2. Remove the current NAT rules.
    # ipnat -C
Example 26-11 Removing NAT Rules

The following example shows how to remove the entries in the current NAT rules.

# ipnat -l
List of active MAP/Redirect filters:
map dmfe0 192.168.1.0/24 -> 20.20.20.1/32

List of active sessions:
# ipnat -C
1 entries flushed from NAT list
# ipnat -l
List of active MAP/Redirect filters:

List of active sessions:
How to Append Rules to the NAT Rules
  1. Assume a role that includes the IP Filter Management rights profile, or become superuser.

    You can assign the IP Filter Management rights profile to a role that you create. To create the role and assign the role to a user, see Configuring RBAC (Task Map) in System Administration Guide: Security Services.

  2. Use one of the following methods to append rules to the active rule set:
    • Append rules to the NAT rule set at the command line using the ipnat -f - command.

      # echo "map dmfe0 192.168.1.0/24 -> 20.20.20.1/32" | ipnat -f -
    • Perform the following commands:

      1. Create additional NAT rules in a file of your choice.

      2. Add the rules you have created to the active NAT rules.

        # ipnat -f filename

        The rules in filename are added to the end of the NAT rules.

Example 26-12 Appending Rules to the NAT Rule Set

The following example shows how to add a rule to the NAT rule set from the command line.

# ipnat -l
List of active MAP/Redirect filters:

List of active sessions:
# echo "map dmfe0 192.168.1.0/24 -> 20.20.20.1/32" | ipnat -f -
# ipnat -l
List of active MAP/Redirect filters:
map dmfe0 192.168.1.0/24 -> 20.20.20.1/32

List of active sessions:

Managing Address Pools for Solaris IP Filter

Use the following procedures to manage, view, and modify address pools.

How to View Active Address Pools
  1. Assume a role that includes the IP Filter Management rights profile, or become superuser.

    You can assign the IP Filter Management rights profile to a role that you create. To create the role and assign the role to a user, see Configuring RBAC (Task Map) in System Administration Guide: Security Services.

  2. View the active address pool.
    # ippool -l
Example 26-13 Viewing the Active Address Pool

The following example shows how to view the contents of the active address pool.

# ippool -l
table role = ipf type = tree number = 13
        { 10.1.1.1/32, 10.1.1.2/32, 192.168.1.0/24; };
How to Remove an Address Pool
  1. Assume a role that includes the IP Filter Management rights profile, or become superuser.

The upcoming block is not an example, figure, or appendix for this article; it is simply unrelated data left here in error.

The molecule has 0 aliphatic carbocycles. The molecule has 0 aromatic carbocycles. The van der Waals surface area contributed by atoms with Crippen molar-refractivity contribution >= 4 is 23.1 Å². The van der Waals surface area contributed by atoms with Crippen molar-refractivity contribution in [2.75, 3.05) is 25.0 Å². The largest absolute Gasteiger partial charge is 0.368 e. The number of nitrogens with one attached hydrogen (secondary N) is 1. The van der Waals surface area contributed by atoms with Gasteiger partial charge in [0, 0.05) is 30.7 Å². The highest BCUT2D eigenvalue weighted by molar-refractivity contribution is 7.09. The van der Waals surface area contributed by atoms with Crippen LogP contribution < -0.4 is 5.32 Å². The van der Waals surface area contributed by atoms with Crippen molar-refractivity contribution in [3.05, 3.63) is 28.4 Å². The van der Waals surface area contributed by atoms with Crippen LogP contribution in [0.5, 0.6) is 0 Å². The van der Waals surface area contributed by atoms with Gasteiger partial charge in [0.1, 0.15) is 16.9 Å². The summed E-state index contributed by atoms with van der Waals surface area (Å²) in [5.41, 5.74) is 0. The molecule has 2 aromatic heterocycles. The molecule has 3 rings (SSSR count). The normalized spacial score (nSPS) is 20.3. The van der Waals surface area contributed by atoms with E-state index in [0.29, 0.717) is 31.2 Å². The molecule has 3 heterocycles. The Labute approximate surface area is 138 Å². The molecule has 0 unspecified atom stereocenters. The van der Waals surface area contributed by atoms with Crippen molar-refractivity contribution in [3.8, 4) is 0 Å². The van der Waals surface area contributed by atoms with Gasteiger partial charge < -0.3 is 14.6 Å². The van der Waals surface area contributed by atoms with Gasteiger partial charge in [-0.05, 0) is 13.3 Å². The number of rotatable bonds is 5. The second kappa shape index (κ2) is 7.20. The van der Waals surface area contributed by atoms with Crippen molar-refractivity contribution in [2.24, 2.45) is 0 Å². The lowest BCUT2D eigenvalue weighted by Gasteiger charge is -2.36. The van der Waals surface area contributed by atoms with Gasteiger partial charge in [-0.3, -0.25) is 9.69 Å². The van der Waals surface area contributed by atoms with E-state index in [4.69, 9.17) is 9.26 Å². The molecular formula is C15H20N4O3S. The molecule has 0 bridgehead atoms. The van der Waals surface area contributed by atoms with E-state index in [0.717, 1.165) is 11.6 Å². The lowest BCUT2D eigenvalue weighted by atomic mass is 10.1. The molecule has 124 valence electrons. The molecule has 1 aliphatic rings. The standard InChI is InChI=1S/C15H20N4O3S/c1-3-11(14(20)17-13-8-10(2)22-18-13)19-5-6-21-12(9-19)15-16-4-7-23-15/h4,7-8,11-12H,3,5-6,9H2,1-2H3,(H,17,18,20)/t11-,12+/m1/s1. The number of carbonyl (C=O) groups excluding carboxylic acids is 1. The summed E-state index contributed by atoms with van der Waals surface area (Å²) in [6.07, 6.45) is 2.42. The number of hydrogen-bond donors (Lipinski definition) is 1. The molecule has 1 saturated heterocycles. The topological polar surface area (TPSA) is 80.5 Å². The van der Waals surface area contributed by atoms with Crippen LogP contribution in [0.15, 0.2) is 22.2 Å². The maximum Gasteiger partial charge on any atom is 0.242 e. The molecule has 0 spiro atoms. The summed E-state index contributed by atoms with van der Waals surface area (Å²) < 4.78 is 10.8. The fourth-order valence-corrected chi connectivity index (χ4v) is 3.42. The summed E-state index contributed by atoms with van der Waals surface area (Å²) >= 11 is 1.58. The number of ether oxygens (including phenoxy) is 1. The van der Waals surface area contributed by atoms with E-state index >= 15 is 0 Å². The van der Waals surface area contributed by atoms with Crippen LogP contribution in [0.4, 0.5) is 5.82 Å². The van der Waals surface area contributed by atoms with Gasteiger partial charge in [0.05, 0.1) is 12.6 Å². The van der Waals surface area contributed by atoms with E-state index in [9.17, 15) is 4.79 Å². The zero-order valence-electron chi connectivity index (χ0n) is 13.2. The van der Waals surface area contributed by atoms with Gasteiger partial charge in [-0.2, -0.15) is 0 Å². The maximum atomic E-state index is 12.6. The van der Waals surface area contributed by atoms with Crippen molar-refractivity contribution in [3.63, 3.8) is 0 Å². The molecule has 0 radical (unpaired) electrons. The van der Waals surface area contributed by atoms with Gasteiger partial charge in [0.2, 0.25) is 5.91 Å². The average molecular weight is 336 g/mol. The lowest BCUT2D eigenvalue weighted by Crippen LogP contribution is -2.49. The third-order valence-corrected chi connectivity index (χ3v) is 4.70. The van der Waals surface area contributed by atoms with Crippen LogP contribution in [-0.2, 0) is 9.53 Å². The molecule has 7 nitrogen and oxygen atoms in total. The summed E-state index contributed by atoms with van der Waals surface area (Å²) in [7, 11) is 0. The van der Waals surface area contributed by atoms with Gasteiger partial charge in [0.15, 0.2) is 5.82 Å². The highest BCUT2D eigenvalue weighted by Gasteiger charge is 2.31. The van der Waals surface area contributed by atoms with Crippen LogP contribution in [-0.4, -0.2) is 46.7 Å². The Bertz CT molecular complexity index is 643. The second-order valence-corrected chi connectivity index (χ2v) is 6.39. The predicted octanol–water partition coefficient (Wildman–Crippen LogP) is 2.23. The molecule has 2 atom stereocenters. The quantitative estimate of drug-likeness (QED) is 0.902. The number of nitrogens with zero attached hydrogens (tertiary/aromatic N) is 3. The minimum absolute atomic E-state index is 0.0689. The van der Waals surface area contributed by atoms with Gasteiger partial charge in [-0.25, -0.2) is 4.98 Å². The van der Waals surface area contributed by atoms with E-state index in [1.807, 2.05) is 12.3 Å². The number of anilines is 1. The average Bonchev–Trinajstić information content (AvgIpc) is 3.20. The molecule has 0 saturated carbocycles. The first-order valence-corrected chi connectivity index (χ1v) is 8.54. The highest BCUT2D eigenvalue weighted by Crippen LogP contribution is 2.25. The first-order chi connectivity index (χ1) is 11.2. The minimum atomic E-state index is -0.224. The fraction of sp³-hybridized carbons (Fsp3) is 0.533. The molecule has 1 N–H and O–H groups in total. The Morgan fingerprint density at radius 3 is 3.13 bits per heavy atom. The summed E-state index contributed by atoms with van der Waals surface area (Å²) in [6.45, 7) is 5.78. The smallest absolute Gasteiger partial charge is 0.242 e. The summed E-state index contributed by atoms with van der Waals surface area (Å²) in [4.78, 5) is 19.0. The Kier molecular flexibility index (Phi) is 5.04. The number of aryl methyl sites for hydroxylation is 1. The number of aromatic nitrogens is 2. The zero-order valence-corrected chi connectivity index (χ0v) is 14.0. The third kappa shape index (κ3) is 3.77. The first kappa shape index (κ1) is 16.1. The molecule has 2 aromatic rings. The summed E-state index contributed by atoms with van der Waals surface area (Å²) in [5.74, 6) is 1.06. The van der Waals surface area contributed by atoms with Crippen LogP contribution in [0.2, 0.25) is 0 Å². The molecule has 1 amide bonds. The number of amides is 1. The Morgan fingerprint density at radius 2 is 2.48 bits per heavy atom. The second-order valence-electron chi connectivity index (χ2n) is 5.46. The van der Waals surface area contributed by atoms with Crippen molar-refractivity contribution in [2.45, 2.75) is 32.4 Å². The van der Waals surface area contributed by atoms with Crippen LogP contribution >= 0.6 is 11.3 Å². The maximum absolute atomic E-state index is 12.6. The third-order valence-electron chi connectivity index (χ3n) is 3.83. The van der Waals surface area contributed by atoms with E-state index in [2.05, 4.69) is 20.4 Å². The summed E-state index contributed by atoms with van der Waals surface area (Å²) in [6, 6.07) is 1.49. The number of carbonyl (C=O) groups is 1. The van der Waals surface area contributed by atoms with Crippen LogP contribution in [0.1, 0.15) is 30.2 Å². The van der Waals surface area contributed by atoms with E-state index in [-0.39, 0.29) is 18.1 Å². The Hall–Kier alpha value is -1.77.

You can assign the IP Filter Management rights profile to a role that you create. To create the role and assign the role to a user, see Configuring RBAC (Task Map) in System Administration Guide: Security Services.

  2. Remove the entries in the current address pool.
    # ippool -F
Example 26-14 Removing an Address Pool

The following example shows how to remove an address pool.

# ippool -l
table role = ipf type = tree number = 13
        { 10.1.1.1/32, 10.1.1.2/32, 192.168.1.0/24; };
# ippool -F
1 object flushed
# ippool -l
How to Append Rules to an Address Pool
  1. Assume a role that includes the IP Filter Management rights profile, or become superuser.

    You can assign the IP Filter Management rights profile to a role that you create. To create the role and assign the role to a user, see Configuring RBAC (Task Map) in System Administration Guide: Security Services.

  2. Use one of the following methods to append rules to the active rule set:
    • Append rules to the rule set at the command line using the ippool -f - command.

      # echo "table role = ipf type = tree number = 13 {10.1.1.1/32, 10.1.1.2/32, 192.168.1.0/24};" | ippool -f -
    • Perform the following commands:

      1. Create additional address pools in a file of your choice.

      2. Add the rules you have created to the active address pool.

        # ippool -f filename

        The rules in filename are added to the end of the active address pool.

Example 26-15 Appending Rules to an Address Pool

The following example shows how to add an address pool to the address pool rule set from the command line.

# ippool -l
table role = ipf type = tree number = 13
        { 10.1.1.1/32, 10.1.1.2/32, 192.168.1.0/24; };
# echo "table role = ipf type = tree number = 100 {10.0.0.0/32, 172.16.1.2/32, 192.168.1.0/24};" | ippool -f -
# ippool -l
table role = ipf type = tree number = 100
        { 10.0.0.0/32, 172.16.1.2/32, 192.168.1.0/24; };
table role = ipf type = tree number = 13
        { 10.1.1.1/32, 10.1.1.2/32, 192.168.1.0/24; };
Previous Next

 
 
  Published under the terms fo the Public Documentation License Version 1.01. Design by Interspire